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Chapter 25

Economics 102: Chapter 25

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Department
Economics
Course
ECON 102
Professor
Robert Gateman
Semester
Winter

Description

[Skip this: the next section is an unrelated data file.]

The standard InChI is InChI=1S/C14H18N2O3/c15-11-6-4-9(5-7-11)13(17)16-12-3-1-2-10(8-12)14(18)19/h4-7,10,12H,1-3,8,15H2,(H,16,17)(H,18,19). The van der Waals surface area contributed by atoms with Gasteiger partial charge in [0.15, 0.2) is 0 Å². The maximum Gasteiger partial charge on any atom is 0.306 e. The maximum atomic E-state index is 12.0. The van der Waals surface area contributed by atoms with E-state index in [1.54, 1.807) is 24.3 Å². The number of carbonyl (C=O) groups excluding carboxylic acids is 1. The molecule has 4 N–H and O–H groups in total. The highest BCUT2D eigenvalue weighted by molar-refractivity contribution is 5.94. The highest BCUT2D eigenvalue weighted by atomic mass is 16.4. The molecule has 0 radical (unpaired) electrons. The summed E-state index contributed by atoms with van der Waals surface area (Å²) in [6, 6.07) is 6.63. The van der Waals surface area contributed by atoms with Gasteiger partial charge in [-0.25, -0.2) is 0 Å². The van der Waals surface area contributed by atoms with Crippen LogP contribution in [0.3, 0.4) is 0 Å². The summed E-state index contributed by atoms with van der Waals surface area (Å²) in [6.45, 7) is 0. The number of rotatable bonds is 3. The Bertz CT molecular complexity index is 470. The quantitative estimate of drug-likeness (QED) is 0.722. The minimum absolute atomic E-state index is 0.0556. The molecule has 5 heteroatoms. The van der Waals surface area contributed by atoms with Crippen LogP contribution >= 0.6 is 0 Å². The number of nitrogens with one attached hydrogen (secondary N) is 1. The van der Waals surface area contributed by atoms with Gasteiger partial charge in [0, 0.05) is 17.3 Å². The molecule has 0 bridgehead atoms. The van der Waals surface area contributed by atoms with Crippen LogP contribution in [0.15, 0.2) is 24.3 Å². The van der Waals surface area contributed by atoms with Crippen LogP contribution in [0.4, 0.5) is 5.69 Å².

ECON 102: Principles of Macroeconomics Chapter 25 25.1 Two Examples of Recent History Inflation and Interest Rates in Canada:  In the 1990's the Bank of Canada (BOC) implemented a controversial policy to reduce the rate of inflation o Governor Thiessen took over from Band governor John crow in 1994 o Thiessen: high inflation erodes the value of money; thus creating high nominal interest rates  Thiessen argued to reduce inflation the BOC had to reduce the growth rate of the money supply o This would tighten up credit markets conditions and push up interest rates  Short-run: to reduce the growth rate of money will make credit scarcer o Greater scarcity of credit causes nominal and real interest rates to rise o Firms will reduce investments in factories, machines, warehouses etc. o Reductions in expenditure lead to a reduction in real GDP o Firms scale back production as real GDP falls, and unemployment rate increases o Economy enters into a recession; AD curve shifts left (reduction in GDP)  Long-run: unemployment and the recession will put downward pressure on wages o Wages start to increase at a slower rate than before, or perhaps even fall o The rate of inflation falls, and the rate of erosion of money's value falls  Nominal interest rates will be lower than before the policy was initiated  In the long run, changes in the money supply have no long-run effect on real variables, but do have an effect on nominal variables o Real variables: GDP, employment and investment o Nominal variables: price level or the rate of inflation  Changes in the money supply do not change the level of potential output Y* Saving and Growth in Japan:  Japanese economic state in the 1990's was blamed for firms and households saving too much o Saving was also linked to Japan's economic success in during WWII  Short-run: uncertainty leads firms to spend less on investment goods, and households on all goods o AD curve shifts left and real GDP falls  Long-run: after wages and factor prices adjust to recessionary gap, greater saving leads to a larger pool of financial capital o Makes firms' investment projects more profitable o Drives down the price of credit, interest rates and makes it more affordable for firms to invest o More investments by firms leads to a higher level of potential output  National income in the short run is largely demand determined o Changes in demand will lead to changes in output in the same direction o An increase in the desire to save leads to a reduction in national income  In the long run, national income is supply determined ECON 102: Principles of Macroeconomics o Sustained increases in output will be possible only if the level of potential output increases o Position of AD curve has not effect on real GDP in the long-run o Increases in potential output require either more factors of production or technology changes 25.2 Accounting for Changes in GDP  Value of Y* is estimates by the amounts of available factors of production, and estimate of these factors' normal rates of utilization and an estimate of each factor's productivity  When studying long-run trend in GDP, economists focus on changes in Y*  When studying short-run fluctuates, economists focus on the change in the output gap GDP Accounting: The Basic Principle  F: the economy's total available factors such as land, labour and capital  o In reality, different factors cannot be added together as they are measured in different units  F: the total amount of all factors of production that the economy currently possess    Changes in GDP can be decomposed into
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